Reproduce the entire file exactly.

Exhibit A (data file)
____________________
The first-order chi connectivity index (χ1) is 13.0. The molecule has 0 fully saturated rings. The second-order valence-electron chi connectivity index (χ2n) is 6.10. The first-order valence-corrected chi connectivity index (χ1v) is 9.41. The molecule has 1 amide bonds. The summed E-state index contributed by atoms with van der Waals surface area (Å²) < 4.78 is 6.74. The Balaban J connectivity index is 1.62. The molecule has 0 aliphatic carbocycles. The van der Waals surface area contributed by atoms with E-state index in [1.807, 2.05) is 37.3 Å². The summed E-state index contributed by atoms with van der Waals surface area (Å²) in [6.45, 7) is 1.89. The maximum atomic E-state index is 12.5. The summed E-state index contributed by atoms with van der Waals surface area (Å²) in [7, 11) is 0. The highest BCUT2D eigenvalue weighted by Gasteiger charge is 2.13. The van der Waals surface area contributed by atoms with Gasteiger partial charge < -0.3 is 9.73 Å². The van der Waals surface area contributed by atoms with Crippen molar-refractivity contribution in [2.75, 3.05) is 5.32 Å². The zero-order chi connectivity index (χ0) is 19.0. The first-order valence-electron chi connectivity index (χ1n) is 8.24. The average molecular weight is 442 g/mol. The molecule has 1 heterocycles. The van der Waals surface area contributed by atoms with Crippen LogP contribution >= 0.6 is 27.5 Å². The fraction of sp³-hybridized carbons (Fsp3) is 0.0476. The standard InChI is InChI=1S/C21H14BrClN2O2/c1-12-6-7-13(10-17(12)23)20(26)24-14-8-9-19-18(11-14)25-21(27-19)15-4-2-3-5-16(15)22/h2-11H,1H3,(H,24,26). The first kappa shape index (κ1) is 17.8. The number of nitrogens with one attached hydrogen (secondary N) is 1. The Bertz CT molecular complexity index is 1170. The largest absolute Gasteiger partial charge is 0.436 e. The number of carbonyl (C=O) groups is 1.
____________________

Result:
The first-order chi connectivity index (χ1) is 13.0. The molecule has 0 fully saturated rings. The second-order valence-electron chi connectivity index (χ2n) is 6.10. The first-order valence-corrected chi connectivity index (χ1v) is 9.41. The molecule has 1 amide bonds. The summed E-state index contributed by atoms with van der Waals surface area (Å²) < 4.78 is 6.74. The Balaban J connectivity index is 1.62. The molecule has 0 aliphatic carbocycles. The van der Waals surface area contributed by atoms with E-state index in [1.807, 2.05) is 37.3 Å². The summed E-state index contributed by atoms with van der Waals surface area (Å²) in [6.45, 7) is 1.89. The maximum atomic E-state index is 12.5. The summed E-state index contributed by atoms with van der Waals surface area (Å²) in [7, 11) is 0. The highest BCUT2D eigenvalue weighted by Gasteiger charge is 2.13. The van der Waals surface area contributed by atoms with Gasteiger partial charge < -0.3 is 9.73 Å². The van der Waals surface area contributed by atoms with Crippen molar-refractivity contribution in [2.75, 3.05) is 5.32 Å². The zero-order chi connectivity index (χ0) is 19.0. The first-order valence-electron chi connectivity index (χ1n) is 8.24. The average molecular weight is 442 g/mol. The molecule has 1 heterocycles. The van der Waals surface area contributed by atoms with Crippen LogP contribution >= 0.6 is 27.5 Å². The fraction of sp³-hybridized carbons (Fsp3) is 0.0476. The standard InChI is InChI=1S/C21H14BrClN2O2/c1-12-6-7-13(10-17(12)23)20(26)24-14-8-9-19-18(11-14)25-21(27-19)15-4-2-3-5-16(15)22/h2-11H,1H3,(H,24,26). The first kappa shape index (κ1) is 17.8. The number of nitrogens with one attached hydrogen (secondary N) is 1. The Bertz CT molecular complexity index is 1170. The largest absolute Gasteiger partial charge is 0.436 e. The number of carbonyl (C=O) groups is 1.